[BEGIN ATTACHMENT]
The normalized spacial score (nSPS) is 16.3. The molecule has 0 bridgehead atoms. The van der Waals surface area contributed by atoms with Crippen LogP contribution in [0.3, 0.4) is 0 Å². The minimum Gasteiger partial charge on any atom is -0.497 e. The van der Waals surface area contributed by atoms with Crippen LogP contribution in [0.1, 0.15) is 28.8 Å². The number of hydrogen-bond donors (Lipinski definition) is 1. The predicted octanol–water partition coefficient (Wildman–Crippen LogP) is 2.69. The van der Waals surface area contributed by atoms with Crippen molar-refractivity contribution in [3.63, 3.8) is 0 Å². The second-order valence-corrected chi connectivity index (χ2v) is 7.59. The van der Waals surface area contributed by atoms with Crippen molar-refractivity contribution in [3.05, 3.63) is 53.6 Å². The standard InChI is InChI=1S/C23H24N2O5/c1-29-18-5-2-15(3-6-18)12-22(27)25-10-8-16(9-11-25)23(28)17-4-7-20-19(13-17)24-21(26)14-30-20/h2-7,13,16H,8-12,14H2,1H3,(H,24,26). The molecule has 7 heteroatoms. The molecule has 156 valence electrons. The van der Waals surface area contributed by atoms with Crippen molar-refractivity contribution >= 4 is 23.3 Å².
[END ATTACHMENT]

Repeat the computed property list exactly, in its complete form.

The normalized spacial score (nSPS) is 16.3. The molecule has 0 bridgehead atoms. The van der Waals surface area contributed by atoms with Crippen LogP contribution in [0.3, 0.4) is 0 Å². The minimum Gasteiger partial charge on any atom is -0.497 e. The van der Waals surface area contributed by atoms with Crippen LogP contribution in [0.1, 0.15) is 28.8 Å². The number of hydrogen-bond donors (Lipinski definition) is 1. The predicted octanol–water partition coefficient (Wildman–Crippen LogP) is 2.69. The van der Waals surface area contributed by atoms with Crippen molar-refractivity contribution in [3.63, 3.8) is 0 Å². The second-order valence-corrected chi connectivity index (χ2v) is 7.59. The van der Waals surface area contributed by atoms with Crippen molar-refractivity contribution in [3.05, 3.63) is 53.6 Å². The standard InChI is InChI=1S/C23H24N2O5/c1-29-18-5-2-15(3-6-18)12-22(27)25-10-8-16(9-11-25)23(28)17-4-7-20-19(13-17)24-21(26)14-30-20/h2-7,13,16H,8-12,14H2,1H3,(H,24,26). The molecule has 7 heteroatoms. The molecule has 156 valence electrons. The van der Waals surface area contributed by atoms with Crippen molar-refractivity contribution >= 4 is 23.3 Å².